your internet resource on facebook on twitter on Google+ on soundcloud
phone: 202 630 8439
Fredericks Peebles & Morgan LLP
Advertise on Indianz.Com
Home > News > Headlines

printer friendly version
EPA allows state jurisdiction over Maine tribal lands
Wednesday, December 3, 2003

The state of Maine has the authority to regulate water pollution within the reservations of two tribes, the Environmental Protection Agency announced last month.

Rejecting the Department of Interior's position on the issue, the EPA approved the state's pollution program to cover lands held in trust for the Penobscot Nation and the Passamaquoddy Tribe. Citing the federal law that settled the tribes' land claims and granted them federal recognition, officials said the tribes lack exclusive jurisdiction to regulate certain activities affecting their reservations.

"EPA does not agree with the DOI opinion that the southern tribes' area of exclusive jurisdiction over internal tribal matters reaches so far as to preclude the state from regulating any discharges to water in the southern tribes' Indian Territories," officials wrote in a November 18 Federal Register notice.

The decision comes after more than two years of internal deliberations. At the start of the Bush administration in January 2001, EPA officials approved the state's program but exempted tribal lands in order to examine the question of jurisdiction.

In the meantime, the tribes were engaged in a series of legal battles with non-Indian paper companies whose activities directly affect tribal lands. After a series of state and federal rulings, the Maine Supreme Court forced the tribes to turn over internal documents to the companies. The tribes, in effect, were subject to the state's public records laws.

The EPA said those court decisions did not play a major role in its analysis of tribal-state jurisdiction. Instead, officials looked to the Maine Indian Claims Settlement Act (MICSA) of 1980. They agreed with the state in concluding that the law gives the state the authority to regulate water pollution on Penobscot and Passamaquoddy lands.

The same is not true elsewhere in the U.S., where states generally lack power over Indian lands. In fact, EPA has recognized the right of tribes to develop their own water, air and other environmental standards and programs.

Throughout the dispute, the Interior Department upheld that view. In a May 2000 legal opinion, DOI attorneys wrote that MICSA has the effect of strengthening tribal jurisdiction "rather than destroying the sovereignty of the tribes."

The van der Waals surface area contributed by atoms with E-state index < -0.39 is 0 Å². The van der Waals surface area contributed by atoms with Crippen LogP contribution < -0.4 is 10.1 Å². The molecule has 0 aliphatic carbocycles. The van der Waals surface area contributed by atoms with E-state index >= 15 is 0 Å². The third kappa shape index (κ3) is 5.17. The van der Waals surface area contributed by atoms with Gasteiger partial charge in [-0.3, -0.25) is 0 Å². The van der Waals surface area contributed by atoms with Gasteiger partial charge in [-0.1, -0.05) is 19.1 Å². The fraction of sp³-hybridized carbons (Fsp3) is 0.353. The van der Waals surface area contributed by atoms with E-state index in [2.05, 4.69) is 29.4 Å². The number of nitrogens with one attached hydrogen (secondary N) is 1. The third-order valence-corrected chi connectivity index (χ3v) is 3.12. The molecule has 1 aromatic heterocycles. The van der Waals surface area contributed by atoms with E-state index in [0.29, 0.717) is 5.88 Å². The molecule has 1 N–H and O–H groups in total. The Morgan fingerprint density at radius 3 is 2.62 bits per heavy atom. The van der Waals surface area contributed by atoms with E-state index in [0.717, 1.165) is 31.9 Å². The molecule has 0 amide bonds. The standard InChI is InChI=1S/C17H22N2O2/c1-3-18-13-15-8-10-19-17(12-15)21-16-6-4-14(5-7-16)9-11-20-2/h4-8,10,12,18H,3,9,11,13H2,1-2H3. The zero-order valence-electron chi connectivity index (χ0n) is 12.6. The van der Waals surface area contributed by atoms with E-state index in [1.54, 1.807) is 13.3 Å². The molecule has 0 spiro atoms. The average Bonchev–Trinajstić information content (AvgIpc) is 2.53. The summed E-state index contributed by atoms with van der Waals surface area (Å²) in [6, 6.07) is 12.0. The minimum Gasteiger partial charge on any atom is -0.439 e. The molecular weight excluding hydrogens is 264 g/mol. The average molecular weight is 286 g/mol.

But EPA disagreed with DOI's interpretation and said the state has a "strong interest in regulating discharges to waters in Maine." Even though two rivers -- the Penobscot and the St. Croix -- flow into tribal lands, officials said discharges from them do not qualify as "internal tribal matters" that would normally be free from state control.

"EPA recognizes that regulation of discharges into these rivers is vitally important to the southern tribes, but ... water quality in these rivers is also vitally important to the state and its non-tribal member citizens," the decision stated.

In total, 21 facilities that require permits under the National Pollution Discharge Elimination System (NPDES) were at issue in the dispute. Several belong to the paper companies that the tribes were battling.

Two of the facilities are tribal wastewater systems. The EPA said discharges from these facilities qualify as "internal tribal matters" and would not be subject to the state program.

Also not included are lands held in trust for the Houlton Band of Maliseet Indians and the Aroostook Band of Micmacs. EPA said these "northern tribes" will remain under federal protection.

Relevant Documents:
EPA Federal Register Notice | PDF version

Relevant Links:
National Pollution Discharge Elimination System -
Penobscot Nation -
Passamaquoddy Tribe at Pleasant Point -
Passamaquoddy Tribe, Indian Township -

Related Stories:
Maine tribes march for sovereignty (5/24)
Maine tribes to hand over documents (5/21)
Maine tribes cite industry pressure (5/13)
Maine tribes agreed to state oversight (4/12)
Supreme Court declines tribal cases (2/20)
Today's actions by Supreme Court (2/19)